Katherine Stewart writes: Now, you don’t have to believe that Earth was created in six hectic days in order to be skeptical about climate science, but a large number of climate science deniers also happen to be evolution deniers.
What exactly is the theology of climate science denial? The Cornwall Alliance – a coalition whose list of signatories could double as a directory of major players in the religious right – has a produced a declaration asserting, as a matter of theology, that “there is no convincing scientific evidence that human contribution to greenhouse gases is causing dangerous global warming.”
It also tells us – on the firm foundation of Holy Scriptures – that policies intended to slow the pace of climate change represent a “dangerous expansion of government control over private life”. It also alerts us that the environmental movement is “un-Biblical” – indeed, a new and false religion. If the Cornwall Declaration seems like a tough read, you can get what you need from the organization’s DVD series: “Resisting the Green Dragon: A Biblical Response to one of the Greatest Deceptions of our Day.”
Now, this isn’t the theology of every religion in America, or of every strain of Christianity; not by a long stretch. Most Christians accept climate science and believe in protecting the environment, and many of them do so for religious as well as scientific reasons. But theirs is not the theology that holds sway in the upper reaches of the Republican party, or moves your average climate science denier Chuck. As Rick Santorum explained at an energy summit in Colorado:
“We were put on this Earth as creatures of God to have dominion over the Earth … for our benefit not for the Earth’s benefit.”
For anyone with even the most basic knowledge of Christian teachings, one of the glaring contradictions in the vigorous defense mounted by many right-wing American Christians in response to what they present as secular threats to their faith, is the fact these defenders of the faith are clearly willing to discount many of their own faith’s foundational principles.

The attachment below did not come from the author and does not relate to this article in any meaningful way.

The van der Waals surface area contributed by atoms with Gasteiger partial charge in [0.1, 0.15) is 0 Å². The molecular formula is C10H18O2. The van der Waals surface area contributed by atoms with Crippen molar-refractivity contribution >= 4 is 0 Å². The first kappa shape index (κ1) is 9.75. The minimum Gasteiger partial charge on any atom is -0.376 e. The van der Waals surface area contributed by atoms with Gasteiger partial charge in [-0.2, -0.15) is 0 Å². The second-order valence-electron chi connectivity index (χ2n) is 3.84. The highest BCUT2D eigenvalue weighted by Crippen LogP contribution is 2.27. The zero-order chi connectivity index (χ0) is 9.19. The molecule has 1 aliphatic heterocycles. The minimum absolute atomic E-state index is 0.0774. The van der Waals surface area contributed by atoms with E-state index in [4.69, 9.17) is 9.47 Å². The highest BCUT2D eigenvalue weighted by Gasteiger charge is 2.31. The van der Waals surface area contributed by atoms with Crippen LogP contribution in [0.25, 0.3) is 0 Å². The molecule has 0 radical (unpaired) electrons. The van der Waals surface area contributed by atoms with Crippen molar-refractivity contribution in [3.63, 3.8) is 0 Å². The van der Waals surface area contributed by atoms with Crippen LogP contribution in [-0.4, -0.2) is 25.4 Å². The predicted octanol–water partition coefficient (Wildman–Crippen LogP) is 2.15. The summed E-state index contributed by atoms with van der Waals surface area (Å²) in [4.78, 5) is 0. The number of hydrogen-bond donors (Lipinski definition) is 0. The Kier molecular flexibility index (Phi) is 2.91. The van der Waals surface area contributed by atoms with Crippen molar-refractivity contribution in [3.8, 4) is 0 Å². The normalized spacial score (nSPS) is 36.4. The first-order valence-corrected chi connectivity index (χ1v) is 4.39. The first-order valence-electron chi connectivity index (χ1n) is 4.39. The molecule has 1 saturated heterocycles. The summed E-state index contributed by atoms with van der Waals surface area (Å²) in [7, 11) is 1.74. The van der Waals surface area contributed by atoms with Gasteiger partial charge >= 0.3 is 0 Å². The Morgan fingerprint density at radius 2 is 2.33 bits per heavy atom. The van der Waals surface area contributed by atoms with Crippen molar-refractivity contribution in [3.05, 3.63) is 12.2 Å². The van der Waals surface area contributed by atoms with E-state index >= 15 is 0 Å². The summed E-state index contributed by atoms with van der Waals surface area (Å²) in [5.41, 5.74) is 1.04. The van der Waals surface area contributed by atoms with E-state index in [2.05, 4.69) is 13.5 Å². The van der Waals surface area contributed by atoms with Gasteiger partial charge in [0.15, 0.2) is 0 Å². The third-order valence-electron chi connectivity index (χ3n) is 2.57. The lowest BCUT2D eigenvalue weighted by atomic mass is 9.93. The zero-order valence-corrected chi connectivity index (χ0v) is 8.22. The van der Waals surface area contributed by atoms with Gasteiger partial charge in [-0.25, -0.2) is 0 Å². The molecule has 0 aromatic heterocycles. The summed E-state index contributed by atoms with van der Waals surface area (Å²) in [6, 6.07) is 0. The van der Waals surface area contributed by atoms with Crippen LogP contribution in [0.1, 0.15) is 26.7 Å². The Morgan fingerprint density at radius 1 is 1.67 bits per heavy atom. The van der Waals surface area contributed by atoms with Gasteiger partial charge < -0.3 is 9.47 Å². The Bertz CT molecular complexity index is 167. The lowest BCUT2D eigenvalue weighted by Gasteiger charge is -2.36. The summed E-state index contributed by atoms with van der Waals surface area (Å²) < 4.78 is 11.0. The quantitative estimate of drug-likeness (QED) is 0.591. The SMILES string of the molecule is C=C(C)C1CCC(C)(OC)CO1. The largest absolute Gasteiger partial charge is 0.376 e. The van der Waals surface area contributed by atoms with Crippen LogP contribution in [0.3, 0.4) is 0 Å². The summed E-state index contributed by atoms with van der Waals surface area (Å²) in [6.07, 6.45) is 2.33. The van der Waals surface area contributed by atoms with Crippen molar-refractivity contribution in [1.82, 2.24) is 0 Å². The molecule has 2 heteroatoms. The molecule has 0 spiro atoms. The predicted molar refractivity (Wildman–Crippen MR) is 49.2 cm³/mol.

Love of God and to love your neighbor as yourself are, the New Testament declares, the supreme commandments to followers of Christ. But how do these commandments jive with declarations such as this, from Pastor John Hagee:
This nation was not built for atheists or by atheists. It was built by Christian people who believed in the Word of God. To the atheists watching this telecast, if our belief in God offends you, move. There are planes leaving every hour on the hour, going every place on planet earth. Get on one, we don’t want you and we won’t miss you, I promise you.
Maybe the way Hagee interprets the injunction to love ones neighbor is that it requires one to first evict those neighbors one can’t love.
What Hagee’s words and those that spout from the mouths of millions of like-minded Americans reveal, is that the faith they are defending is not Christianity. It is Christian Americanism. It is the worship of this country and its creators sustained through a theological ideology designed to sustain the myths that America is blessed by God; that it was a land with no people given to people with no land; and that its settlers’ right to take what was not theirs derived from their conviction that they were receiving gifts from God.
What naturally flows from this belief in God-gifted land is a conception of divinely ordained ownership and the belief: we can do with this land what we damn well please.
What those who warn about climate change and other environmental perils are challenging has less to do with an interpretation of scientific data and much more to do with a religiopolitical conviction: we own this land.